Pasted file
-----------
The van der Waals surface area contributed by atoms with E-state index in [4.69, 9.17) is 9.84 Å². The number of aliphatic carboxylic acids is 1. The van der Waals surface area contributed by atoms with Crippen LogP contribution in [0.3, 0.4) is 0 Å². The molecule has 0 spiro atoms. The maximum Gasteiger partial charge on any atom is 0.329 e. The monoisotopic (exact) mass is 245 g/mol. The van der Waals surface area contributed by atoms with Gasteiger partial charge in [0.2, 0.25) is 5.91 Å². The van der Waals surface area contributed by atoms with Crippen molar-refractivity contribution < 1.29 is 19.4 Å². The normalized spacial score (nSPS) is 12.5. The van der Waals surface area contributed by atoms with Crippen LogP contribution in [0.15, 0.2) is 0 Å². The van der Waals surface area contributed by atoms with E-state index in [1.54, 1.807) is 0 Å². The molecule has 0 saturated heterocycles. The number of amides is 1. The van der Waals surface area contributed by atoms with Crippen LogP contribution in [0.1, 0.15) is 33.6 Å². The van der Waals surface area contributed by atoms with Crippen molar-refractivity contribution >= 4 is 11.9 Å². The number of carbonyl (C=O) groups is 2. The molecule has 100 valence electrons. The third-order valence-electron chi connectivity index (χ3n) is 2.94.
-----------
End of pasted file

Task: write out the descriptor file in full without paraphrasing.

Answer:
The van der Waals surface area contributed by atoms with E-state index in [4.69, 9.17) is 9.84 Å². The number of aliphatic carboxylic acids is 1. The van der Waals surface area contributed by atoms with Crippen LogP contribution in [0.3, 0.4) is 0 Å². The molecule has 0 spiro atoms. The maximum Gasteiger partial charge on any atom is 0.329 e. The monoisotopic (exact) mass is 245 g/mol. The van der Waals surface area contributed by atoms with Gasteiger partial charge in [0.2, 0.25) is 5.91 Å². The van der Waals surface area contributed by atoms with Crippen molar-refractivity contribution < 1.29 is 19.4 Å². The normalized spacial score (nSPS) is 12.5. The van der Waals surface area contributed by atoms with Crippen LogP contribution in [0.15, 0.2) is 0 Å². The van der Waals surface area contributed by atoms with E-state index in [1.54, 1.807) is 0 Å². The molecule has 0 saturated heterocycles. The number of amides is 1. The van der Waals surface area contributed by atoms with Crippen LogP contribution in [0.1, 0.15) is 33.6 Å². The van der Waals surface area contributed by atoms with Crippen molar-refractivity contribution >= 4 is 11.9 Å². The number of carbonyl (C=O) groups is 2. The molecule has 100 valence electrons. The third-order valence-electron chi connectivity index (χ3n) is 2.94.